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About a mile downstream of the Duck Creek Bridge, on the north bank of the Yellowstone River, Rick Limpp is giving a guided tour of what looks like an automobile graveyard.

That’s a Rambler, early ’60s, he says, pointing to a rusted-out car whose front end is mostly gone, washed away by the flowing river.

There’s also a ’56 Mercury, an old Cadillac — “I don’t know the vintage,” Limpp says — and a ’58 Ford Fairlane.

He stops in front of another car and squints. “I think that’s an Edsel,” he says. “No, it’s a Mercury.”

Up and down the Yellowstone, and on many other rivers in the state, there are similar collections of old cars, placed on the banks to prevent erosion.

Riprap is the catch-all term to describe materials used for streambank stabilization. Other common materials include rock, dirt and chunks of concrete.

In the past, in the same era when no one thought twice about placing a car body on a riverbank, riprap might include appliances and old culverts, even balls of used barbed wire.

You might dismiss all forms of riprap as eyesores, as dangerous, even disgusting intrusions on a beautiful stretch of river. But the cars, some of them at least, exert a haunting attraction.

When cars were being used for riprap, junkyards were full of the big, all-steel sedans that made Detroit famous, when enormous fins were the order of the day, when a car was not just a method of transportation but an emblem of the American Dream.

A few decades of sitting alongside the river have transformed them into what might be mistaken for folk art. Some of them are still brightly colored, or rusted into odd blends of faded hues, like gasoline in water. There are old seat springs and rusty horns, bits of jagged glass still stuck in the windows and forlorn steering wheels covered with moss.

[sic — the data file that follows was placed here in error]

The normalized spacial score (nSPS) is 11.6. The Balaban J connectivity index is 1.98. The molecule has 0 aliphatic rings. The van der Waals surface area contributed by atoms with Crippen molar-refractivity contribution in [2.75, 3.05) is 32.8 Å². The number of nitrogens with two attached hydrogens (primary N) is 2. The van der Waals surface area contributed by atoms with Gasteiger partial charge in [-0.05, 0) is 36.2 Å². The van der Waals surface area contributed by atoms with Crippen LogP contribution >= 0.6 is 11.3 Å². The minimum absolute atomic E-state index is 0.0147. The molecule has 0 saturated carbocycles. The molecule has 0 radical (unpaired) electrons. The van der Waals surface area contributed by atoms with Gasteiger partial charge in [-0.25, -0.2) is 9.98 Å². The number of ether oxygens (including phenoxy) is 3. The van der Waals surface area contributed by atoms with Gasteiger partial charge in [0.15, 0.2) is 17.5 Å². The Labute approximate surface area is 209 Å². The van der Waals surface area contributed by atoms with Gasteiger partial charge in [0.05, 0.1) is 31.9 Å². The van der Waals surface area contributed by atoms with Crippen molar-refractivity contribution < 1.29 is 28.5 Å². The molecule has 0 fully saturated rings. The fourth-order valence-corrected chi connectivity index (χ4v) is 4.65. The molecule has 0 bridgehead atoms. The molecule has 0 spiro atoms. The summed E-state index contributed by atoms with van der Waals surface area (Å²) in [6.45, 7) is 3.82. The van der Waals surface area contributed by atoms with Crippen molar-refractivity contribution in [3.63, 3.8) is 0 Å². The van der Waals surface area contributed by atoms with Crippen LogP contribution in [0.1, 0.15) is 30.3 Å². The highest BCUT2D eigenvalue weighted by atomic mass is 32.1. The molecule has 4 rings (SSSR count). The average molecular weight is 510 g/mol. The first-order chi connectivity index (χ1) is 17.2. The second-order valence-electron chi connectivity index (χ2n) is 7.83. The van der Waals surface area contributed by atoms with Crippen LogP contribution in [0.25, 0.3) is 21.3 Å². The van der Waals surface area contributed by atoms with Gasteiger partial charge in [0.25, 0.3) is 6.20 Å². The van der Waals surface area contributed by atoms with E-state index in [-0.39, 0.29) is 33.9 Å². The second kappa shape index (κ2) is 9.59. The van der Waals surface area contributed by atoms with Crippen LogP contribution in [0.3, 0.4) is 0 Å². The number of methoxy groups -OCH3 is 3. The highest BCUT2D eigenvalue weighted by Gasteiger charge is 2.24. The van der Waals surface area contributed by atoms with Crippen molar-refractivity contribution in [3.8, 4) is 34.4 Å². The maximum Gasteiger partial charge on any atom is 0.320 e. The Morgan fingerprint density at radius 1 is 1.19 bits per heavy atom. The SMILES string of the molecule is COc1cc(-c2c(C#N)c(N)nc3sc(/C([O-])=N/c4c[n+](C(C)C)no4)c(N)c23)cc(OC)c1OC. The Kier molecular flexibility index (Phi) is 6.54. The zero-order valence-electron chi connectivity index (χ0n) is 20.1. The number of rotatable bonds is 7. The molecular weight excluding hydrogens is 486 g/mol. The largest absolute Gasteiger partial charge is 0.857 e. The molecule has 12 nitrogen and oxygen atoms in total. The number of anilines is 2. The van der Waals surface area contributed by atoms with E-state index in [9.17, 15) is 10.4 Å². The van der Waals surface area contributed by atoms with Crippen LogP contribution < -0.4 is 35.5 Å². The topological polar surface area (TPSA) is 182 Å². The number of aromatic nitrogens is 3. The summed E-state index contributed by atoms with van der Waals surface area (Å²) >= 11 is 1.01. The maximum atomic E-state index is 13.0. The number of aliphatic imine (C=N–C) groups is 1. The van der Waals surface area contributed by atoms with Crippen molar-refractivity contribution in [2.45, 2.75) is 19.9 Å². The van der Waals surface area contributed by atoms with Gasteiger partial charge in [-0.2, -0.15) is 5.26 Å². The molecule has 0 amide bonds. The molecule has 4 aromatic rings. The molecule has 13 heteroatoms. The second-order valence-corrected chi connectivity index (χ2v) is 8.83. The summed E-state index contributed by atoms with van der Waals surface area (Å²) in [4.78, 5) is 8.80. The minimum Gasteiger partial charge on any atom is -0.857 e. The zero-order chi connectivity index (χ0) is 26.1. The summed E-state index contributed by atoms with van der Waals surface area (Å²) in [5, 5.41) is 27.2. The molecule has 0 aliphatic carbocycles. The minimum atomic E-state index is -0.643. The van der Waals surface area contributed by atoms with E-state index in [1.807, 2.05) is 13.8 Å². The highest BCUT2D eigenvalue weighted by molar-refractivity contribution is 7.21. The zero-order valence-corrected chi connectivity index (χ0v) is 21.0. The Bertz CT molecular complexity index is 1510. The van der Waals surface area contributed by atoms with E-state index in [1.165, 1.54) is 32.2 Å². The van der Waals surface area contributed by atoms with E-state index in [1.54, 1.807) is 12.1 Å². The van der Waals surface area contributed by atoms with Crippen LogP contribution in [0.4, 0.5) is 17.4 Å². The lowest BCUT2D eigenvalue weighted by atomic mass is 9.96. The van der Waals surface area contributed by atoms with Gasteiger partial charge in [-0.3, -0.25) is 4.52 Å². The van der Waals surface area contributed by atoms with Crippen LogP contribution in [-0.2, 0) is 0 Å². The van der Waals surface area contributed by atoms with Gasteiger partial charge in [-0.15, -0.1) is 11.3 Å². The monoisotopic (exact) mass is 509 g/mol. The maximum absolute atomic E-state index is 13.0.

In some cases, a car sitting on its roof might be topped with a thick layer of dirt and sprouting vegetation, looking like a sod roof on a homesteader’s shack. Some of the old cars have been used so often for target practice that they look like the bullet-ridden car at the end of the movie “Bonnie and Clyde.”

And they made good riprap. Unlike dirt or rock or concrete, which could be carried away during a flood, these big, heavy cars usually stayed put. It helped that the cars were almost always reinforced by thick steel cables that passed through the bodies.

Upsteam of the Limpp place a few miles, also on the north bank, Ken Lawson explained how his grandfather, who still farms the land, anchored each end of the steel cable running through the cars to a post — a “deadhead” — buried in the field 50 feet from the river, sunk deep enough to avoid plows.

Lawson said the farm has been in the family since 1912. The cars were laid on the banks in the late 1950s, as far as he knows.

A Gazette photographer and reporter were on a river outing in early August when they ran into Lawson, who was boating with his family along the stretch of river fronting his grandfather’s farm.

Lawson said that when he saw the reporter standing near a line of automotive riprap with an open notebook, he assumed it was somebody taking notes for selling parts on eBay.

Yes, he said, it still happens all the time. People strip cars of parts, chrome, nameplates and other items prized by collectors or restorers. Lawson said he doesn’t care much for trespassers, but “anybody who asks, I tell them they can take what they want.”

Lawson said the cars were still in pretty good shape until an ice jam tore them up six or eight years ago. Before then, he said, “they weren’t near so beat up.”

On the Limpp property, the cables are anchored to cottonwood trees 50 or 75 feet away from the river, with automobile hoods bent around the tree trunks so the cables don’t eat through the wood.

Limpp’s property fronts Oscar’s Park, which he owns with his wife, Marcie. When Marcie’s father, Oscar Cooke, was alive, the place was known as Oscar’s Dreamland, a huge collection of antique tractors, engines, implements, buildings and curiosities.

Limpp says the cars were probably placed on the bank in the early ’60s, and Oscar Cooke bought the property in 1967 or ’68. Limpp says he hasn’t had to do any maintenance on the riprap, though someday he may have to bring in new riprap to replace cars that are carried off by rushing waters.

“It looks like Mother Nature’s gonna take them all away,” he says.

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